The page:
“The Government wishes to retain the flexibility these contracts offer business and believes that the National Minimum Wage and Working Time Directive will provide important basic protections against some of the potential abuses.”

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Some of those abuses have been outlined today, and I will shortly come to the points raised, but it is important to challenge the assumption that such contracts are always a bad thing. They can be helpful if an individual and an employer genuinely want to come to an agreement about a contract. For students, who might not be able to commit to a fixed work pattern due to their timetables, zero-hours contracts may be helpful in giving them good work experience. They can also be useful for semi-retired people who want to work occasionally, but not on a fixed weekly basis. Zero-hours contracts are useful in some situations, but it is important that they are not abused.

The Government want to ensure that people on jobseeker’s allowance are in no way forced to apply for zero-hours contracts. I want to stress that that is not happening. It is not the case. There is no sanctioning of benefit if people do not apply for such jobs, because decision officers at the Department for Work and Pensions cannot mandate claimants to apply for them. If jobseekers wish to take one, they are free to apply, but the decision-maker guidance sets out clearly that

“if a claimant refuses or fails to apply for or accept employment that is for less than 24 hours a week, the claimant will have good cause”,

if that is the reason for not applying.

I shall turn to some specific points that Members raised. We will obviously work alongside the DWP in the Government review, to address the eligibility for support issues. Universal credit should make it easier for people to get Government support based on the number of hours they work, without, for example, the cliff edge of 16 hours, but we need to work closely with other Departments on that. The hon. Members for North Tyneside (Mrs Glindon) and for Sunderland Central and for Edinburgh South (Ian Murray) raised the impact of zero-hours contracts on women. Resolution Foundation research shows that the use of such contracts is fairly evenly distributed between men and women: women have about 53% of the contracts and men have 47%, so the figures are perhaps not quite as skewed as suggested.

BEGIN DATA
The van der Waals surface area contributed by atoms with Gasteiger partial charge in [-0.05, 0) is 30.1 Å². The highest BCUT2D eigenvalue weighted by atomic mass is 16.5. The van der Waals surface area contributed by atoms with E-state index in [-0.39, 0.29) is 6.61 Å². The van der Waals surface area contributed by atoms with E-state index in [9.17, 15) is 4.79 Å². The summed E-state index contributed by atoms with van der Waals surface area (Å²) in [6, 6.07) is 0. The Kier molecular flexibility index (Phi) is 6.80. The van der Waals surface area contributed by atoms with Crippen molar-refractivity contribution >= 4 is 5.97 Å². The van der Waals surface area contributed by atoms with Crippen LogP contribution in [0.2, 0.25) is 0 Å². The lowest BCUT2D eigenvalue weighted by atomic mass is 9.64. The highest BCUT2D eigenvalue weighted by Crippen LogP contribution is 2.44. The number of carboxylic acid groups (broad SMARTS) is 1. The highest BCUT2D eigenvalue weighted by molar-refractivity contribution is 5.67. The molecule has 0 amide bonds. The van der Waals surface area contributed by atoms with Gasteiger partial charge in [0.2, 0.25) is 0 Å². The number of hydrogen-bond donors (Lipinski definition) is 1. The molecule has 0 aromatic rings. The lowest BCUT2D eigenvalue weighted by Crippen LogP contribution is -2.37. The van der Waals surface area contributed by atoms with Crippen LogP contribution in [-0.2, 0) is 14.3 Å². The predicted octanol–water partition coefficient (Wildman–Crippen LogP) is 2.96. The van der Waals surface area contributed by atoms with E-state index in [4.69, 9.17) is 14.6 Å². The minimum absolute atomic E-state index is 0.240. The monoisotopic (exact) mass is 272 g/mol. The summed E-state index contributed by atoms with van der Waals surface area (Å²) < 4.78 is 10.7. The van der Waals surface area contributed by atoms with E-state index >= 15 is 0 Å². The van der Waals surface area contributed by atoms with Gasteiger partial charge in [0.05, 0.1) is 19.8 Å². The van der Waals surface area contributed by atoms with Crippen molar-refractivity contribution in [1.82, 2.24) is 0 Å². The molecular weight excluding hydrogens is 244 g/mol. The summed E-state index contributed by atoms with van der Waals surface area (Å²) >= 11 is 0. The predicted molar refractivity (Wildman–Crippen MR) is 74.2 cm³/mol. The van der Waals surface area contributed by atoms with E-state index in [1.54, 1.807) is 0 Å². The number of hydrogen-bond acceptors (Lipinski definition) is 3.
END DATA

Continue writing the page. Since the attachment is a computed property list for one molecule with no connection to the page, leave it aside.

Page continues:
Alison McGovern: Will the Minister give way?

Jo Swinson: I am sorry, but I want to respond to the points raised.

The hon. Member for Sunderland Central mentioned living life on call. If an employee is on call at their place of work, they should be paid; the legislation is clear. Some of the cases raised today are breaches of legislation. I will come on to the pay and work rights helpline. The provisions in the working time regulations on breaks proportionate to the time spent working give some

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protection to workers. Although lunch breaks are not paid in zero-hours contracts, that does not mean that people should not get time to take a break at work, and the working time regulations set that out clearly.

Care workers not being paid for the time spent travelling between houses was raised. If care workers have wages deducted for that time or have to pay for photographs, uniforms and so on, they might be working for less than the minimum wage, particularly if they are not on a high wage. It obviously depends on the case. Employers of people who are very well paid may not be in breach of national minimum wage guidance and legislation, but where employers are in breach, I urge people to contact the pay and work rights helpline on 0800 917 2368 or search for “pay and work rights helpline” online. HMRC can enforce the legislation, and it takes breaches of national minimum wage guidance and legislation seriously. It is important that such cases are reported, because employers need to be taken to task if they are exploiting workers.

Four out of five people on zero-hours contracts are not looking for another job, which suggests that not everyone on such contracts is unhappy. There are clearly cases where that is the case, but the figures suggest that it is not true that people are trapped on the contracts. They can terminate the contract in the usual way. I agree with the hon. Member for Wigan that employers who abuse zero-hours contracts are likely to be poor employers, but “employers who abuse” is not the same as employers who use zero-hours contracts. There is a difference.

Various hon. Members mentioned a ban on zero-hours contracts. Although we need to look at the evidence, there are immediate challenges to that proposal. The hon. Member for Wigan mentioned small-hours contracts. If we ban zero-hours contracts, what would be the minimum—one hour, two hours, four hours, eight hours? If someone genuinely wanted to work for a small number of hours, should we stop them from being able to do so? When we look at the suggestion, it begins to unravel. It is useful to look at international examples, and the hon. Member for Corby (Andy Sawford) cited some.

Business, Innovation and Skills officials are speaking to a variety of stakeholders, including industry bodies that represent sectors where such contracts are used and trade unions, which, as was mentioned, have a lot of information, to examine the extent of the use and the abuse of zero-hours contracts. We will work with other Departments. There is no call for evidence at this stage, but we do not rule it out for the future. Research shows that doing our homework before issuing a call for evidence is useful. I welcome the interest the debate has sparked, and I am sure that we will return to the topic when we have the further information from the BIS fact-finding review.